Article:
In my last post, “Real Estate Alphabet Soup: O is for Option” I continued my primer on the “alphabet soup” of real estate. This post continues to stir the “alphabet soup” with the letter “P.”
P is for “Property”. The legal term “property” in the world of real estate can include both personal property and real property. “Real Property” includes real estate; specifically, the land and improvements built and situated upon it. “Personal Property” may include items contained within the improvements located on the real property, such as furniture, furnishings and equipment.
In a real property sales contract, there should be a legal description of the real property being sold, as well as the identity of any personal property. For example, the contract should indicate whether the residential or commercial conveyance includes the furniture. Sometimes the personal property will be conveyed at closing via separate bill of sale.
In a real estate lease, the lease may be for all or a portion of the real property and improvements. Accordingly, the lease should contain a legal description to identify the real estate that is the subject of the lease, generally defined as the “Property”. And, if the lease is for less than the entire “Property”, there should be a separate description of that leased portion or portions, generally defined as the “Premises” or the “Leased Premises”. So, for example, the “Property” may be a parcel of land developed as a commercial shopping center containing multiple acres of land and buildings. However, the “Premises” may be only one building or one unit within a building, containing a certain amount of square feet of useable leased space, and therefore, must be described separately. The “Premises” may also include common areas of the Property, such as entrances, lobbies, elevators, interior pathways or sidewalks, parking, and driveways, or a right to the use the common area with other tenants.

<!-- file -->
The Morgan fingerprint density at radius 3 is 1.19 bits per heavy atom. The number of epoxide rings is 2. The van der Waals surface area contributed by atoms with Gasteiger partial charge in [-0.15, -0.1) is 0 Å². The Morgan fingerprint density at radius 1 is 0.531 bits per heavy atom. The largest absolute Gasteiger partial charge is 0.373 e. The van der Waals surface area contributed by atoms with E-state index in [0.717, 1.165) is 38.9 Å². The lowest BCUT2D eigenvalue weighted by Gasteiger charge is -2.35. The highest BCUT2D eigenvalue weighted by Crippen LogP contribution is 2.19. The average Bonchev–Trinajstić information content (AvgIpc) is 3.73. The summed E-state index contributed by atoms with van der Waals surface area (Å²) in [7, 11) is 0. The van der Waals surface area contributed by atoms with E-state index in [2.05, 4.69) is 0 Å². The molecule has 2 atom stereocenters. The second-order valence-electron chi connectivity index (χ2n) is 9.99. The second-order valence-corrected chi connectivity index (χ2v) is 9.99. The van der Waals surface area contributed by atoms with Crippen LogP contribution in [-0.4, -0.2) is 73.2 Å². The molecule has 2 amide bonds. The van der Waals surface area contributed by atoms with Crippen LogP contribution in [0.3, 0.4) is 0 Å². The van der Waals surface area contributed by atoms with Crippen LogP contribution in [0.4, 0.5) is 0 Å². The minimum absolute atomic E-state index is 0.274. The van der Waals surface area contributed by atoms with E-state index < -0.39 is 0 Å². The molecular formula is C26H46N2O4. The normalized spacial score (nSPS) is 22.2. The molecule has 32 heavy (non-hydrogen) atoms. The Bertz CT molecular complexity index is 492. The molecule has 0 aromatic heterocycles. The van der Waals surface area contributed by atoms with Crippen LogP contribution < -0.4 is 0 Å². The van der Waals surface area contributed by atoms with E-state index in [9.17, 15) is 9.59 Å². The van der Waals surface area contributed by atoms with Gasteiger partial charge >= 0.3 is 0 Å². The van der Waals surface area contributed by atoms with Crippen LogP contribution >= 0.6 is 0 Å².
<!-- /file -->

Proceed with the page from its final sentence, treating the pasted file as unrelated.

“Property” may also be either “public” or “private”. “Private” property is property owned personally, by a person, persons or an entity, for the exclusive use by and benefit of the property owner. By contrast, “Public” property is property that is owned by the sovereign, or government, or property dedicated for use by and for the benefit of the general public. So, for example, although you may own the land and improvements on which your house or business is situated as your “private” property, with the exclusive rights, privileges and responsibilities inherent in property ownership, you may not own the street, sidewalk and street trees or utilities adjacent to your property located in the public right of way, or the public park next door, all of which typically are publicly owned and dedicated to and for the use and benefit of the public.
In my next post, I will move on to the letter “Q”, the next letter in this real estate “alphabet soup.”
Opinions and conclusions in this post are solely those of the author unless otherwise indicated. The information contained in this blog is general in nature and is not offered and cannot be considered as legal advice for any particular situation. Any federal tax advice provided in this communication is not intended or written by the author to be used, and cannot be used by the recipient, for the purpose of avoiding penalties which may be imposed on the recipient by the IRS. Please contact the author if you would like to receive written advice in a format that complies with IRS rules and may be relied upon to avoid penalties.